0

I'm having an issue with a NodeJS REST api created using express. I have two calls, a get and a post set up like this:

router.get('/:id', (request, response) => {
    console.log(request.params.id);
});
router.post('/:id', (request, response) => {
    console.log(request.params.id);
});

now, I want the ID to be able to contain special characters (UTF8). The problem is, when I use postman to test the requests, it looks like they are encoded very differently:

GET http://localhost:3000/api/â outputs â

POST http://localhost:3000/api/â outputs â

Does anyone have any idea what I am missing here? I must mention that the post call also contains a file upload so the content type will be multipart/form-data

1

You should encode your URL on the client and decode it on the server. See the following articles:

For JavaScript, encodeURI may come in handy.

  • actually, in this case I wanted the special characters to be in the url because there will be valid words in various languages. SO, I wanted them to be indexable and have the clear word in there – Alex Popescu Apr 6 '18 at 19:13
  • NEVER use encodeURI, encodeURI guesses where your parameters starts and ends, it has no reliable way of knowing when you want to encode an actual &, and when you want to end a parameter and begin a new 1 (which is separated by &), never use it, always use encodeURIComponent instead, which is reliable and doesn't do any guessing. – hanshenrik Apr 6 '18 at 19:26
  • I set up a quick node/express server on a macOS platform to test this and was able to successfully console.log the correct character for both GET and POST requests from a Postman client. I guess if UTF-8 character support for URL parameters is not part of the spec, then the results are going to be unpredictable. Maybe try re-encoding with node-iconv: stackoverflow.com/a/14114534/305383 – Ryan H. Apr 8 '18 at 22:07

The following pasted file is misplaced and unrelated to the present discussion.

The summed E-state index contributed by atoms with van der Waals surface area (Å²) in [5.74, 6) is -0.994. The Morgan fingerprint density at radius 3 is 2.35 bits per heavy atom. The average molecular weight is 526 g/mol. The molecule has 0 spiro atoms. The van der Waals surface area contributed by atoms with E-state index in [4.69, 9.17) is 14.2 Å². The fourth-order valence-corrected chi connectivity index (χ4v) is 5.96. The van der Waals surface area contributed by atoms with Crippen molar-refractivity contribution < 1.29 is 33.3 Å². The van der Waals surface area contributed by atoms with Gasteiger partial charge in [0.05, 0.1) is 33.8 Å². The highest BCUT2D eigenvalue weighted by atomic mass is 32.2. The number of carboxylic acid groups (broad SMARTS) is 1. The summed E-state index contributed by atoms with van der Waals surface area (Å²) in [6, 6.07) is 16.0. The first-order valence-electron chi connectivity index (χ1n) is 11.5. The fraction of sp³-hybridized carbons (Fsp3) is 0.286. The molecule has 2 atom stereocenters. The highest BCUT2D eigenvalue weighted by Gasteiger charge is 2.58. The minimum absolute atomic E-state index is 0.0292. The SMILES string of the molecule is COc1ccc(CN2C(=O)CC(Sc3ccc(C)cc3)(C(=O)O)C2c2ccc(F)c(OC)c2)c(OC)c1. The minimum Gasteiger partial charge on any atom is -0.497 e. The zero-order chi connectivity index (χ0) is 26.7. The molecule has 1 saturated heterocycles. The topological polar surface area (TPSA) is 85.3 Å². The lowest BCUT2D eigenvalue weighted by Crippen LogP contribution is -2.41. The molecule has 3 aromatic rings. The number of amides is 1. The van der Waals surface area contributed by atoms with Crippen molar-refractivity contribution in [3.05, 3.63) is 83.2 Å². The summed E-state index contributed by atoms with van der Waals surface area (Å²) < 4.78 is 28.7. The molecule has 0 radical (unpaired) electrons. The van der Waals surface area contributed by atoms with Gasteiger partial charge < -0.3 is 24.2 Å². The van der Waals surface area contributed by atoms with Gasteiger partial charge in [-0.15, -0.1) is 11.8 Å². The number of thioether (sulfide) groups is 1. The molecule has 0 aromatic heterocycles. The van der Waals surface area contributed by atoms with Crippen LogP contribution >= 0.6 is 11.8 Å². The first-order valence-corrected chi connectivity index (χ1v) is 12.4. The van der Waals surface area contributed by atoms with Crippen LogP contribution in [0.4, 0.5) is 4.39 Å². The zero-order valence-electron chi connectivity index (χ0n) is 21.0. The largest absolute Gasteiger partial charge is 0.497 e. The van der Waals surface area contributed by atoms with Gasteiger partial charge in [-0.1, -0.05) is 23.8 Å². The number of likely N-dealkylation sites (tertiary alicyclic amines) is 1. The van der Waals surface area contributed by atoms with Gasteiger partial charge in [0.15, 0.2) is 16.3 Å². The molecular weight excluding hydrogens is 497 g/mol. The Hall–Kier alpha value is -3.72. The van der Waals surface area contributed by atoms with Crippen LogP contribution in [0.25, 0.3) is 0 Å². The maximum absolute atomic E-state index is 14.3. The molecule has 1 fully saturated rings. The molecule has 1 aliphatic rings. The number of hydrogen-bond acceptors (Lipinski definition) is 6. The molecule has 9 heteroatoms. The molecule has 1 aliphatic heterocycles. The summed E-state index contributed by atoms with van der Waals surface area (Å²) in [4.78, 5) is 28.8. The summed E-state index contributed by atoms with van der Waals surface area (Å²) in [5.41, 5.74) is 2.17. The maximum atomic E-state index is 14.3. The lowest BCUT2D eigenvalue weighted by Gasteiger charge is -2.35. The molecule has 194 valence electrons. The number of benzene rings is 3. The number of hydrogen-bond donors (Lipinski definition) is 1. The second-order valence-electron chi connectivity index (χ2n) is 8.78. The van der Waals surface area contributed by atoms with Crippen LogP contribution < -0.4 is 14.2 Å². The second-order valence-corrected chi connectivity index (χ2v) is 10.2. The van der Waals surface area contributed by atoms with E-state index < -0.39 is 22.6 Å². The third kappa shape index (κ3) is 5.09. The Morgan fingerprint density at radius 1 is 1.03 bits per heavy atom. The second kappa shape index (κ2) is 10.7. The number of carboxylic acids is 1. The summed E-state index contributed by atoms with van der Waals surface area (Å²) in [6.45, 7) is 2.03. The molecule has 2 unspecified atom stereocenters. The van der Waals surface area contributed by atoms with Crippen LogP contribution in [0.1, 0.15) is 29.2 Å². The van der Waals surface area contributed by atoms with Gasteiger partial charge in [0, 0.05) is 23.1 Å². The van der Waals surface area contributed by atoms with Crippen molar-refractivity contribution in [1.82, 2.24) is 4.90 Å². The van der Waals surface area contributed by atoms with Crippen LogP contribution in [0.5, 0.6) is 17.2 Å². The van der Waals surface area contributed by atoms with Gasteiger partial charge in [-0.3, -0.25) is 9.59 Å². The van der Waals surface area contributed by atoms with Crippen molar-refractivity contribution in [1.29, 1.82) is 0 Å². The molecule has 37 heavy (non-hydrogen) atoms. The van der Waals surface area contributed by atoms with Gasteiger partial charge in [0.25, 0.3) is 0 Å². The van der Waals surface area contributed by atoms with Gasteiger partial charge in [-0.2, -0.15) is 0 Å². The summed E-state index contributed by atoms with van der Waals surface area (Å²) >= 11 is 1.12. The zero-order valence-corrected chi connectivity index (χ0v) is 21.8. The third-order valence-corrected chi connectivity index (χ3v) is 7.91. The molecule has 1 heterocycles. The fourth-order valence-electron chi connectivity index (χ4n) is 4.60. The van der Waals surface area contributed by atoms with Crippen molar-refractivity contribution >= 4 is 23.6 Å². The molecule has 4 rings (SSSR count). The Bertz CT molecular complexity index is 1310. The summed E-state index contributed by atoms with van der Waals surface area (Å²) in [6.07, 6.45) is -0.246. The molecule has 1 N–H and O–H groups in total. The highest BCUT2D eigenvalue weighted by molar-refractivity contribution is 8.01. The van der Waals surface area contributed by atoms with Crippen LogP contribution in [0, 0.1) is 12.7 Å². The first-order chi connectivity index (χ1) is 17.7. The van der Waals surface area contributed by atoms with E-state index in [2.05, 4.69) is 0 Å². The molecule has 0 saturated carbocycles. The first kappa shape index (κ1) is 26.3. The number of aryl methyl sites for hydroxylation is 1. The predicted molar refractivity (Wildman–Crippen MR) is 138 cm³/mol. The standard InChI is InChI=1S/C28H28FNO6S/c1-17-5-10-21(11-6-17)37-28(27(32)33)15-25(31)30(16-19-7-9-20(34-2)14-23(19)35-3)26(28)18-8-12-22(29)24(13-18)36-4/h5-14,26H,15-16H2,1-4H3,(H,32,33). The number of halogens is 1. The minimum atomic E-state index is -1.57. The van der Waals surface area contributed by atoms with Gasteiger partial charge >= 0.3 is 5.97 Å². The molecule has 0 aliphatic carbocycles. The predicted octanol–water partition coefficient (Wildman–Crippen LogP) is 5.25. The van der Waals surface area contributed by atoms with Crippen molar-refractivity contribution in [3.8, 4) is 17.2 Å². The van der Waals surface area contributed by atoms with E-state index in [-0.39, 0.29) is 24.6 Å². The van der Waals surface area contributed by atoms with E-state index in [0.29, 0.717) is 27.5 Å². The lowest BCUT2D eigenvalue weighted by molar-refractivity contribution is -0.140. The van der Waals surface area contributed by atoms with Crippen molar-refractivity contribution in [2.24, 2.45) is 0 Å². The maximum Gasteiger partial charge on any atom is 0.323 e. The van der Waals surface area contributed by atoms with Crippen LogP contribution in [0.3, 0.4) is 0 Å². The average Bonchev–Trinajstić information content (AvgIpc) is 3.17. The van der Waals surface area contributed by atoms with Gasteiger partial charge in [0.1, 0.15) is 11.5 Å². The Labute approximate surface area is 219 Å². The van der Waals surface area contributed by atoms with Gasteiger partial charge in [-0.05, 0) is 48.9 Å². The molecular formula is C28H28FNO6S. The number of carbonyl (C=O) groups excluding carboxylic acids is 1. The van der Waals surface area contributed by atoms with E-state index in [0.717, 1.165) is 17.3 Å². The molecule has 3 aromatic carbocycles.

0

Does anyone have any idea what I am missing here?

yeah, it doesn't output â, it outputs â, but whatever you're checking the result with, think you're reading something else (iso-8859-1 maybe?), not UTF-8, and renders it as â

Most likely, you're viewing the result in a web browser, and the web server is sending the wrong Content-Type header. try doing header("Content-type: text/plain;charset=utf-8"); or header("Content-type: text/html;charset=utf-8"); , then your browser should render your â correctly.

  • I am using Postman to make the two calls and the output I'm talking about is the console.log(request.params.id) from NodeJS. The get call has Content-Type: application/json in the header and the post call is multipart/form-data but none of them set an explicit charset in the request. The resulting difference in values in on the server side – Alex Popescu Apr 6 '18 at 19:14

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